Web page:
Hipstercrite Life

What I Learned Filing Taxes as a Freelance Writer

This year was my first year filing an ass load of 1099s. Luckily the 1099s were offset by a W-2 job I had for the first 8 months of the year. (I only owe $300 this year!) September of 2011 was the first time I made the leap into freelancedom and I’ve not looked back. Next year’s taxes are going to be cray-cray.

I was really nervous about filing as a newbie freelance writer. I had no idea how much in taxes I was going to owe and I wasn’t sure the best way to go about filing. (Should I go with an accountant or the TurboTax route?) I did my research and ended up filing with TurboTax Home & Business yesterday. It was painless and I learned a lot from it. Side note– I haven’t gotten to the self-employed quarterly taxes part in my freelance life yet. That’s the next hurdle.

I’m neither a tax/accounting professional nor well experienced in this matter. In other words, I’m full of shit half of the time, so please take my suggestions below with a grain of salt and do your research first! This is what I learned the first time around and I’m sure I have plenty more to learn!

TurboTax or Accountant?

I was ready to pay someone to do my taxes because I was afraid that in using the basic version of Turbotax, I was going to miss out on a lot of deductions. That was before local writer Dan Solomon suggested I use TurboTax Home & Business. Dan is a well-experienced and prolific writer in town and has used TurboTax Home & Business for his taxes. It is $99 and easily walks you through all the deductions you can make for your business. A process that I thought initially would take many hours and a lot of money took only an hour with TurboTax Home & Business. If you have an LLC, that might be a different matter.

Update- A friend said regular TurboTax also walks you through deductions. Anyone freelancers here think one is better than the other?

Update update- I used regular TurboTax for 2012 instead of Home & Business and it walks you through deductions as well.

What Can I Deduct?

Having never made deductions before, I was not well versed in this matter until I did my research. I ended up learning that you can deduct many items such as your health insurance (if you pay for it), a portion of your rent/mortgage (if you work out of home), a portion of phone bills (if you use for business), any business related expense (for me I deducted domain purchase, web design fee, web hosting fee, business cards) and business meetings (meetings w/ other writers, meetings w/ interviewees). You can even deduct entertainment expenses such as Netflix, magazine subscriptions or books if you used them for work too. At first I didn’t think the deductions would add up, but by the end, I was able to deduct a couple of thousand dollars from my freelance work. I got to watch the money I owe the G’ment go down with each deduction. It was such a rewarding feeling.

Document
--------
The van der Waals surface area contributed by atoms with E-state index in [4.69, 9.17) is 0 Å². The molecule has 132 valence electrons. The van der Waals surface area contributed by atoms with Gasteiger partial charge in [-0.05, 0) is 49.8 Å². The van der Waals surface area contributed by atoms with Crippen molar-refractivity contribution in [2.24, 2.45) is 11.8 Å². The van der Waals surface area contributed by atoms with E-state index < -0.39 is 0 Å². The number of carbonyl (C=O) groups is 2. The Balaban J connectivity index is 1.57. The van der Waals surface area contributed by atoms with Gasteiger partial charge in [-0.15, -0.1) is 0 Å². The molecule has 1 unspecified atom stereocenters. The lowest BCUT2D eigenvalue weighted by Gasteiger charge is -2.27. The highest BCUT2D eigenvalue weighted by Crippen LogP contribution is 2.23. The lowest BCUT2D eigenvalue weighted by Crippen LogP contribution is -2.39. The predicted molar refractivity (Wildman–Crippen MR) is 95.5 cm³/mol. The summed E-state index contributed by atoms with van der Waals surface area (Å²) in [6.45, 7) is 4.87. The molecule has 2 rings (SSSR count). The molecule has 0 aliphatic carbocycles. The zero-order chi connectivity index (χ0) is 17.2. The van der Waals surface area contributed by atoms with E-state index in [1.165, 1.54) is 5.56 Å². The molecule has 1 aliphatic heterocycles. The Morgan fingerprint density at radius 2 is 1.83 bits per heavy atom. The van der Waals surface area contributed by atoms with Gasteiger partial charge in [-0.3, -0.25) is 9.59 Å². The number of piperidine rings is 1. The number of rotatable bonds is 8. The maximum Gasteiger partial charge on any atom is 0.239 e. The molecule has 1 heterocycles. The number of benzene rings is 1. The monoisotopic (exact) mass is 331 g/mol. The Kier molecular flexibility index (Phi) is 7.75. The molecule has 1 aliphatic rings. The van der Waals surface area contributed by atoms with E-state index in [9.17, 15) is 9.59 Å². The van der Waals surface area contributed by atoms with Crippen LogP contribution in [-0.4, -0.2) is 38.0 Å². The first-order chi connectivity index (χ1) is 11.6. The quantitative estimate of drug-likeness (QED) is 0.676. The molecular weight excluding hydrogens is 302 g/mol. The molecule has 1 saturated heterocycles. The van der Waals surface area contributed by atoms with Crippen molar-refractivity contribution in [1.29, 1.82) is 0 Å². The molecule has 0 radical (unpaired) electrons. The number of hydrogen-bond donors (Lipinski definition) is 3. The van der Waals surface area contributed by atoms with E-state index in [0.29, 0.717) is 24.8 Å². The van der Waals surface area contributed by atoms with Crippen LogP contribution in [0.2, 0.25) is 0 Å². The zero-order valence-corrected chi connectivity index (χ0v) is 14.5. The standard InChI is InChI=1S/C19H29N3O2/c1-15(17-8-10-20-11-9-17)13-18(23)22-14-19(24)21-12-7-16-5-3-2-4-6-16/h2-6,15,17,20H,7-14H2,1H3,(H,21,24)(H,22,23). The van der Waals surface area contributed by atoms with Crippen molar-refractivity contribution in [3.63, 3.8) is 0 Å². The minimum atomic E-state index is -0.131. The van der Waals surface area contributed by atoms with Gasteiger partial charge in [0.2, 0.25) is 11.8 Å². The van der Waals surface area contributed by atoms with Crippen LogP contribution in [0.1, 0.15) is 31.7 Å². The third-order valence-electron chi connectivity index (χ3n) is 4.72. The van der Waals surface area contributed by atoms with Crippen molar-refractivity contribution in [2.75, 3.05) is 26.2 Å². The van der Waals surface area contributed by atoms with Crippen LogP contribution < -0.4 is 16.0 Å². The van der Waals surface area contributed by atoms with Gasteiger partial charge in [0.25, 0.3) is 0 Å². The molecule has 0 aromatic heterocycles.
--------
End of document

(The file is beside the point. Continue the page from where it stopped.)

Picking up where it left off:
Here are some great resources on what you can deduct as a freelancer:
101 Deductions for Bloggers and Freelancers
20 Deductions for Freelance Writers

Tax Deductions for Freelance Writers, the Self-Employed and Other Sole Proprietors

Keep Track of Your Records

Record keeping sucks ass and I’ve never been good at, but wanting to make sure I did this whole freelance thing right, I kept a binder for receipts and a small vehicle mileage book in my car. I wasn’t always good about keeping mileage, so that’s why GoogleMaps is your best friend. I’m surprised that I actually did as well as I did keeping records. I also went back through old bank statements to make sure I didn’t miss any appropriate deductions and my calendar to make sure I didn’t miss any appointments. A lot of people will tell you that you can get very colorful and ambitious when it comes to deductions. Essentially you can write off anything, they’ll say. I have a hard time doing this. Even though I’m poor as shit and most likely not at risk of an audit (TurboTax even told me so!), I still want to have the records to back up what I’m deducting. It’s up to you what you decide. The likelihood of you and I getting audited is slim, but I like being an honest person. Check out this story from The Rumpus about a writer’s deduction predicament.

Talk to Others

The best thing you can do is talk to others in your field about what they do come tax season. Tweeting about doing my taxes as a freelancer brought a slew of comments from others in the same position. It helped me to remember that a.) I’m not alone in this and b.) A lot of people have done this before.

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  • Reply Nick April 17, 2012 at 6:19 pm

    1099s are a real drag.

    • Reply hipstercrite April 17, 2012 at 10:31 pm

      Tell me ’bout it!

  • Reply Smedette April 17, 2012 at 6:43 pm